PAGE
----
During his active flying career, he flew over 50 kinds of airplanes and four helicopters, and served with many famous admirals including VADM John Madison Hoskins (the Pegleg Admiral), VADM John T. “Chick” Hayward (the Bluejacket Admiral), Fleet Admiral Ernest J. King and VADM Alfred E. Montgomery.
Roberts was given letters of congratulations from Senators Marco Rubio and Rick Scott, who were represented at the event by Tom Self, Central Florida Regional Director for Rubio, and Barry Cotton, Central Florida District Director for Scott.
Also in attendance were Central Florida Navy League board members, a Navy League of the U.S. representative, and supporters of the Navy League from Cole Engineering and Cubic Corporation.
Roberts’ Love for Flying
Roberts entered the Naval Aviation Cadet Program at the Naval Air Station in Sand Point, Washington in September 1937. He completed Flight Training in Flight Class 116C at the Naval Station, Pensacola, Florida in mid-July 1939, and on, Aug. 1, 1939, he earned his Wings of Gold and was commissioned an Ensign in the U.S. Naval Reserve.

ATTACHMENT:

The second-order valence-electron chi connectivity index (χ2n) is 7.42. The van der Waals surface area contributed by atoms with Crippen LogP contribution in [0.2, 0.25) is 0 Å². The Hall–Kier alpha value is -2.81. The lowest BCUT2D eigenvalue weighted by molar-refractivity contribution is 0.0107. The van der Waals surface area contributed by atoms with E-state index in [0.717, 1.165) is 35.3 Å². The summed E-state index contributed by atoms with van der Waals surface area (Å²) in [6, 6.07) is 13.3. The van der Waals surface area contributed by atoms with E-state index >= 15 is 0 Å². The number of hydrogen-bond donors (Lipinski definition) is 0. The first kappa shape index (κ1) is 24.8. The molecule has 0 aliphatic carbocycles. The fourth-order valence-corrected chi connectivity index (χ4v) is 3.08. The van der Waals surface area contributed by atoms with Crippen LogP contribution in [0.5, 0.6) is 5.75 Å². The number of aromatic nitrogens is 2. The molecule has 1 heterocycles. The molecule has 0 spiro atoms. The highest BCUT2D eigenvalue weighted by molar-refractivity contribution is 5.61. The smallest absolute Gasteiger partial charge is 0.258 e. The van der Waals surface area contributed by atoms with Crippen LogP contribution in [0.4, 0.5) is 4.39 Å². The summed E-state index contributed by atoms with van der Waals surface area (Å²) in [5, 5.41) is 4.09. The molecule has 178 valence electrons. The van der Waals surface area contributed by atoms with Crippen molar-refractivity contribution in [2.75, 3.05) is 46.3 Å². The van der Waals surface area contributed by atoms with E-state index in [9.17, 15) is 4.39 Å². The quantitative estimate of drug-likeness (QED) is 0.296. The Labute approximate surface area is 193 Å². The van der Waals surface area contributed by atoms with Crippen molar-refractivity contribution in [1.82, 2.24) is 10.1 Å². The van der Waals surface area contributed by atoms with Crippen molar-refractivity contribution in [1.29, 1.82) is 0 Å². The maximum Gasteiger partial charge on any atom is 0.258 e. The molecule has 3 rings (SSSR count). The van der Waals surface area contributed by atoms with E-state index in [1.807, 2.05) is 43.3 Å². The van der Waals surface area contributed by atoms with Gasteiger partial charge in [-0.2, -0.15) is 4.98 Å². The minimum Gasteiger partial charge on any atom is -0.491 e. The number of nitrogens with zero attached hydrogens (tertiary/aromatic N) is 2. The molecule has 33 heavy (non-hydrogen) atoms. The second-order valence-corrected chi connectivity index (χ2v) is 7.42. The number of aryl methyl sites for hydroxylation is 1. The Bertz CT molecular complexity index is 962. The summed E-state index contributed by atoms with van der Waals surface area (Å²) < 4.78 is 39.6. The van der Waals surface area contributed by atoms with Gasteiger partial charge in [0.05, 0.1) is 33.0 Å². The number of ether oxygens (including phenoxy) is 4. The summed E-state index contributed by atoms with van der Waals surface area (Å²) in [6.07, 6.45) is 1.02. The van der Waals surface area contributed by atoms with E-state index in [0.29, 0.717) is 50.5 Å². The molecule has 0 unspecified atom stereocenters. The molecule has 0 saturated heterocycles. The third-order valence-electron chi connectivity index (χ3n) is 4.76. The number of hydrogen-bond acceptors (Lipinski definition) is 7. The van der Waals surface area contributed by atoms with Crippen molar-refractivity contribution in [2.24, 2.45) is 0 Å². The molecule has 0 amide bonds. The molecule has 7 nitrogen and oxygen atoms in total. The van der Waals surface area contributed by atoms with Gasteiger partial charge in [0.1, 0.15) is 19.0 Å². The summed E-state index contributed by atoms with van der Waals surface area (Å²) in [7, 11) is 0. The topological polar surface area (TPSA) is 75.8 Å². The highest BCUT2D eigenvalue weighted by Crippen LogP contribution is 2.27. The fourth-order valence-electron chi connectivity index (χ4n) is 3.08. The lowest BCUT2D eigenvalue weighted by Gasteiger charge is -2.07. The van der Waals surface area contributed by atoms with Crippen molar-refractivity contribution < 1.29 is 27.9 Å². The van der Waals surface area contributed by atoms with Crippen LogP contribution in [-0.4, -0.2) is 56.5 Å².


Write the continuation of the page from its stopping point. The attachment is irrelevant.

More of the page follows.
His first assignment was in Patrol Squadron 23, Pearl Harbor, Hawaii, as the Squadron administrative and personnel officer. In July 1940, he was transferred to Squadron 101, Sangley Point, Philippines serving as the Squadron engineering officer. In November 1940 he was commissioned as an Ensign in the U.S. Navy (active duty) earned his designation as a Patrol Plane Commander in the PBY Catalina and served as the Assistant Operations Officer.
When the Japanese attacked Pearl Harbor on Dec 7, 1941, they also attacked all over the Pacific including Sangley Point, Cavite, and Manilla. As one of the most experienced PBY pilots, Roberts was immediately drawn into sustained combat operations, being shot down himself on day three. However, he and his crew repaired the severely damaged PBY after three days and lived to fight on. Continuous bombing of the Navy bases destroyed nearly all the aircraft and Roberts was hours away from potential capture by the invading Japanese Army.